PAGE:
Israel Folau is the biggest drawcard in Australian rugby.
It's easy to see why in a country where flashy means headlines and in a sport which sits in the unwanted fourth place in the country's interest.
Folau makes things happen. He's the Jarryd Hayne of the rah-rah code and breaks the matrix in a largely colourless Wallaby backline.
Few have Folau's ability to play five tackle kick and aerial ping-pong to high standards before moving into that same mode as a test rugby player.
He is an extremely talented player but not quite in the all-round class of All Black Ben Smith although a more direct comparison has been waived in tomorrow's Bledisloe Cup start with Smith posted to the wing.
We'll debate that more after the test but shifting the world's best to accommodate a less-quaIified Israel Dagg does not sit well with me.
Every belief can be examined though and the promotion of TJ Perenara to reserve halfback is such a case. His play has not commanded my test interest however his rise is a reward for his excellent play throughout Super Rugby.
Folau does pique my attention. His aerial prowess and ability to sniff out defensive mismatches from phase-play will be at the core of the Wallaby hopes in Sydney.
He is seen as a lightning rod for the team chances in Bledisloe I but a greater menace from the Wallabies comes through their loose forwards.
Michael Hooper, David Pocock and Ben McCalman are a well-balanced physical and creative group whose work is pivotal to the Wallabies chances.
If they fire and are given a platform by their tight five, they can build and inspire their team to create chances for a strikeforce like Folau.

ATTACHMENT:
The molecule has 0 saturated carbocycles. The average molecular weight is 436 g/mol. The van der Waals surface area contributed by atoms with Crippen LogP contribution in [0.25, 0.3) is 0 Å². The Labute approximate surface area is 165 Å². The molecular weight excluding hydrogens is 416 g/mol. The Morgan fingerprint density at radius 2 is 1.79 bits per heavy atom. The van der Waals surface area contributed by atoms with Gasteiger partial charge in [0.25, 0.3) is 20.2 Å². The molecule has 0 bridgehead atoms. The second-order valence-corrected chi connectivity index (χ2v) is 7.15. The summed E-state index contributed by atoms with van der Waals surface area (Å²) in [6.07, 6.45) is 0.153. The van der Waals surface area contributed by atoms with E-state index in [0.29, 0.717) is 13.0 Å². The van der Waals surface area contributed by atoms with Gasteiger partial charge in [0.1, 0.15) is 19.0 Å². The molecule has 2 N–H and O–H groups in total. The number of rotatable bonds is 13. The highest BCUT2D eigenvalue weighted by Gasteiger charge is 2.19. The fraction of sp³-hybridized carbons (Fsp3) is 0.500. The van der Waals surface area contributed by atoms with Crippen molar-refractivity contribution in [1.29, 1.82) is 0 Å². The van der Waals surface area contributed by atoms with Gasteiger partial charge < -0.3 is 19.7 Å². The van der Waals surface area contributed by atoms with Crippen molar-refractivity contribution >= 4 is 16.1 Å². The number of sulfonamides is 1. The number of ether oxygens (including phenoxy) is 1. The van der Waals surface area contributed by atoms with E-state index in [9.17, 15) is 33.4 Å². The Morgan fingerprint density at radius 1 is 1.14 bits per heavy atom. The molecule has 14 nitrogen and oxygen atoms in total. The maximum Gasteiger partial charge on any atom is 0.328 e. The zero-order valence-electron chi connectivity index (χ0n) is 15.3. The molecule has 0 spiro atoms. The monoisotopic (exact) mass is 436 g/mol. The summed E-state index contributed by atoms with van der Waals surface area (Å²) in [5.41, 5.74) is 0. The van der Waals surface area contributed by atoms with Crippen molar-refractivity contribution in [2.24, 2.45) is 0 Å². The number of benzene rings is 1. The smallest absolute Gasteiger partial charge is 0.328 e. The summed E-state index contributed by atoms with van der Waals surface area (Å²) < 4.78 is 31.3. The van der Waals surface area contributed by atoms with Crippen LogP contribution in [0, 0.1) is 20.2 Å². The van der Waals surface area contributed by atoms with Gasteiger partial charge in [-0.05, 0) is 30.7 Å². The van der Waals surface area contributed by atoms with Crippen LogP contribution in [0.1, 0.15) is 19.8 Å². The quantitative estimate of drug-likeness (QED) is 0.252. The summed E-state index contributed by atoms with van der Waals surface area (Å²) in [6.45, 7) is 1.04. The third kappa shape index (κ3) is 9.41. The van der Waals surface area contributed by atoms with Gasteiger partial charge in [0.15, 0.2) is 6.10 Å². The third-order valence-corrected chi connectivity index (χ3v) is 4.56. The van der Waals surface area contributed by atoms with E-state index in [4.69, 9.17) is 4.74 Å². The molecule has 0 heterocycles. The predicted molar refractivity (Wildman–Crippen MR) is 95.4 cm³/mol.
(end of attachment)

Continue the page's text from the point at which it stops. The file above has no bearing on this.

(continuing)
Subdue that Wallaby trio and this year's challenge for transtasman rugby supremacy could be settled in the western fringes of Sydney's suburban sprawl. That will take some doing.
Discount the Super Rugby misfires across the Ditch and certainly any theories about their scrum uncertainty. They have stabilized there, run a strong lineout and from those foundations, the loosies can go about their business.
The All Blacks bring an imposing orthodoxy with their loose forwards. Captain Kieran Read has a powerful range of skill and command, Sam Cane forages and hits with a growing intensity while Jerome Kaino is the crunch behind the concrete. It's a powerful mix which has delivered frequent proof of its reputation.
In the gold uniform there is an uncommon grouping.
Pocock is a trained open-side parked in the No8 jersey where his musculature requires an oversized uniform. So does his ticker and work rate. He tackles with a thump and is a limpet over the breakdown and with Hooper, provides a one-two hit on either side of the park.
Hooper also has rare speed and a knack of making things happen without quite the magic of an Ardie Savea who can bring his jets later from the All Black bench.
Then there's McCalman. He has gathered a reputation as a no-nonsense loosie who cleans up any mess, plugs the holes, bends the defensive line with his carries and organizes the defence.
He's handy as a lineout option and there is a flinty edge to his play where he stings with his hits and plays with a belief which has not always been the Wallaby way. He brings sense, solidity and intelligence to tuck around the twin fliers.
A year ago Pocock and Hooper were at the forefront of a famous Wallaby win in Sydney against a more fabled All Black trio led by the legendary Richie McCaw.
The All Blacks have not lost since. They have beaten the Wallabies twice including the World Cup triumph and are on an 11 win sequence. The odds favour that continuing but a year ago in Sydney, we thought that too until the Wallaby loosies spoiled the trip.